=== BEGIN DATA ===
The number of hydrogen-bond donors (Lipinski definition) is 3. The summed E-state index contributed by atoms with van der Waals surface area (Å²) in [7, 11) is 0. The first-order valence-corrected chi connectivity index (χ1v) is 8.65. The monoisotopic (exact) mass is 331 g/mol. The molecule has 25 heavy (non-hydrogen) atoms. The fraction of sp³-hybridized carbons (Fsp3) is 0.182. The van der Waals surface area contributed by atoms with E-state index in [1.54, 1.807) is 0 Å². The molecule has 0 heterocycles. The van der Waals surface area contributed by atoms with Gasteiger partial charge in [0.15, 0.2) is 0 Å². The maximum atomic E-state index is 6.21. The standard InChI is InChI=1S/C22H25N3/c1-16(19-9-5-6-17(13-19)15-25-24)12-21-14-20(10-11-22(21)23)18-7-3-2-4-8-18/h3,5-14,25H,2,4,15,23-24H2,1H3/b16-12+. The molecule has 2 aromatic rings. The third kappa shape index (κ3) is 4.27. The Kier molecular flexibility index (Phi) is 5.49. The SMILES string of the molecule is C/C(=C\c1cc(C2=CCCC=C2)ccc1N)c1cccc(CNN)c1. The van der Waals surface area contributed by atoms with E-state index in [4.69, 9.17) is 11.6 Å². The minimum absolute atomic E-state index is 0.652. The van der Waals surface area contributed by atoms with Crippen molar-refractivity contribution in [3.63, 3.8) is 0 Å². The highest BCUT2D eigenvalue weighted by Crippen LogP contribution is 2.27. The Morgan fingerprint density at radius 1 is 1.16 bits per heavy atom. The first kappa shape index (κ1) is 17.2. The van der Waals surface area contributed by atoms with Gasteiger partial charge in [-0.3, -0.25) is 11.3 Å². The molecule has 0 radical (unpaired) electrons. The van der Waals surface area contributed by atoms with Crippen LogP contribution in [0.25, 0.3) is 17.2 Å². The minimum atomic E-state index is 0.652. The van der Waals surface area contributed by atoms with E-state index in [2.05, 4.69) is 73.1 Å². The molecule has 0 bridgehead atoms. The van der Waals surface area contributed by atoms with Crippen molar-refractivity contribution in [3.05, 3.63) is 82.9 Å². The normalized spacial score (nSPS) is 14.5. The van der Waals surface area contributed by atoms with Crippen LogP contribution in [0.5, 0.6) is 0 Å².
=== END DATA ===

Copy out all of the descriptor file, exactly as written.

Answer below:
The number of hydrogen-bond donors (Lipinski definition) is 3. The summed E-state index contributed by atoms with van der Waals surface area (Å²) in [7, 11) is 0. The first-order valence-corrected chi connectivity index (χ1v) is 8.65. The monoisotopic (exact) mass is 331 g/mol. The molecule has 25 heavy (non-hydrogen) atoms. The fraction of sp³-hybridized carbons (Fsp3) is 0.182. The van der Waals surface area contributed by atoms with E-state index in [1.54, 1.807) is 0 Å². The molecule has 0 heterocycles. The van der Waals surface area contributed by atoms with Gasteiger partial charge in [0.15, 0.2) is 0 Å². The maximum atomic E-state index is 6.21. The standard InChI is InChI=1S/C22H25N3/c1-16(19-9-5-6-17(13-19)15-25-24)12-21-14-20(10-11-22(21)23)18-7-3-2-4-8-18/h3,5-14,25H,2,4,15,23-24H2,1H3/b16-12+. The molecule has 2 aromatic rings. The third kappa shape index (κ3) is 4.27. The Kier molecular flexibility index (Phi) is 5.49. The SMILES string of the molecule is C/C(=C\c1cc(C2=CCCC=C2)ccc1N)c1cccc(CNN)c1. The van der Waals surface area contributed by atoms with E-state index in [4.69, 9.17) is 11.6 Å². The minimum absolute atomic E-state index is 0.652. The van der Waals surface area contributed by atoms with Crippen molar-refractivity contribution in [3.63, 3.8) is 0 Å². The highest BCUT2D eigenvalue weighted by Crippen LogP contribution is 2.27. The Morgan fingerprint density at radius 1 is 1.16 bits per heavy atom. The first kappa shape index (κ1) is 17.2. The van der Waals surface area contributed by atoms with Gasteiger partial charge in [-0.3, -0.25) is 11.3 Å². The molecule has 0 radical (unpaired) electrons. The van der Waals surface area contributed by atoms with Crippen LogP contribution in [0.25, 0.3) is 17.2 Å². The minimum atomic E-state index is 0.652. The van der Waals surface area contributed by atoms with E-state index in [2.05, 4.69) is 73.1 Å². The molecule has 0 bridgehead atoms. The van der Waals surface area contributed by atoms with Crippen molar-refractivity contribution in [3.05, 3.63) is 82.9 Å². The normalized spacial score (nSPS) is 14.5. The van der Waals surface area contributed by atoms with Crippen LogP contribution in [0.5, 0.6) is 0 Å².